For You

For You

(Featured Image: For You, 1978; photo by Joe Giannetti, © Warner Bros.)

The contract Prince signed with Warner Bros. stipulated that he deliver his first album to the label within six months. But before he could begin work, there were a few issues that needed to be addressed: specifically, the executives at W.B. remained wary of giving full production responsibilities to an unproven teenager from Minnesota. “Warners basically said, ‘We know he’s talented, we know he can play the instruments, we know he can write songs, but does he have record sense?’ Those are distinct areas,” Prince’s then-manager Owen Husney told biographer Per Nilsen. “The question was, ‘Does he have the ability to make a record that will sell?’” (Nilsen 1999 35)

Warner wasn’t sure, so they did what any record label would do in their situation: they hedged their bets. In an odd echo of Columbia’s earlier, failed strategy, W.B. chairman Mo Ostin tried to convince Prince to work with an experienced star producer: Maurice White. But not even the superior White brother could dissuade the 19-year-old phenom from his ambitions. Prince, according to Husney, wrote a lengthy note laying out the reasons why the Earth, Wind & Fire leader wasn’t a good fit for his debut: “He had analyzed their music and felt it wasn’t going anywhere in the eighties… He didn’t want that. He felt it was going to pigeonhole him. So I called back Mo and I said our decision was still ‘no.’ We wanted to be self-produced” (Nilsen 1999 35).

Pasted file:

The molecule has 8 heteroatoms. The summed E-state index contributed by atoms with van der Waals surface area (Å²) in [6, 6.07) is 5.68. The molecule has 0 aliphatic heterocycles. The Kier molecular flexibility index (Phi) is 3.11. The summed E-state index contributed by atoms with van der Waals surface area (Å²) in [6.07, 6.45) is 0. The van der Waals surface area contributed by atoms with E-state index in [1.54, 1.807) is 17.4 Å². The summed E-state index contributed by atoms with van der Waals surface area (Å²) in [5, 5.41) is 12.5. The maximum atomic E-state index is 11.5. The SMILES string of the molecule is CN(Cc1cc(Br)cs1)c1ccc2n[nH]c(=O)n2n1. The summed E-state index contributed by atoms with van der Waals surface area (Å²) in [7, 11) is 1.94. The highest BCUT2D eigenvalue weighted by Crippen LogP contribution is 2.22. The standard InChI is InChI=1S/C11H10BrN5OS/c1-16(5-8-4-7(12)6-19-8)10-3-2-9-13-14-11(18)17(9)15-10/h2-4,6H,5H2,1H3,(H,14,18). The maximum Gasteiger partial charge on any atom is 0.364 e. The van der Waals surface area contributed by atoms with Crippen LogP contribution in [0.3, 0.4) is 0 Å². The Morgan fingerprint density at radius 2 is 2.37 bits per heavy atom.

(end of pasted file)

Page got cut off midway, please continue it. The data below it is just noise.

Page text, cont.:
In the end, Husney and Ostin settled on a compromise–once again, following the earlier negotiations with CBS almost to the letter. Warner flew Prince back out to Los Angeles, under the pretext of offering him some free studio time. As he worked, however, the label sent producers and executives to surreptitiously observe his process: including head of A&R Lenny Waronker, Russ Titelman (best known at the time for his work with Randy Newman), Gary Katz (producer of Steely Dan), and Ted Templeman (the Doobie Brothers, Van Morrison, et. al.). “He thought some of these people were janitors,” Husney claimed to Nilsen. “They were all walking in and out of there. Prince had no idea who the heck it was” (Nilsen 1999 35). But the ruse worked, and in the artist’s favor: Waronker and Templeman in particular were impressed, and agreed that Prince should be allowed to self-produce. “You could not only tell there was talent but there was a vision,” Waronker later recalled to the Minneapolis Star Tribune. “He went out and played guitar, then overdubbed drums. By the time the drum part was recorded, it was clear. We didn’t want to insult him by making him go through the whole process, but he wanted to finish” (Star Tribune 2004). With Warner Bros. sufficiently convinced, Prince became the youngest producer in the label’s history.

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Just as Long as We’re Together

(Featured Image removed at request of rights holder.)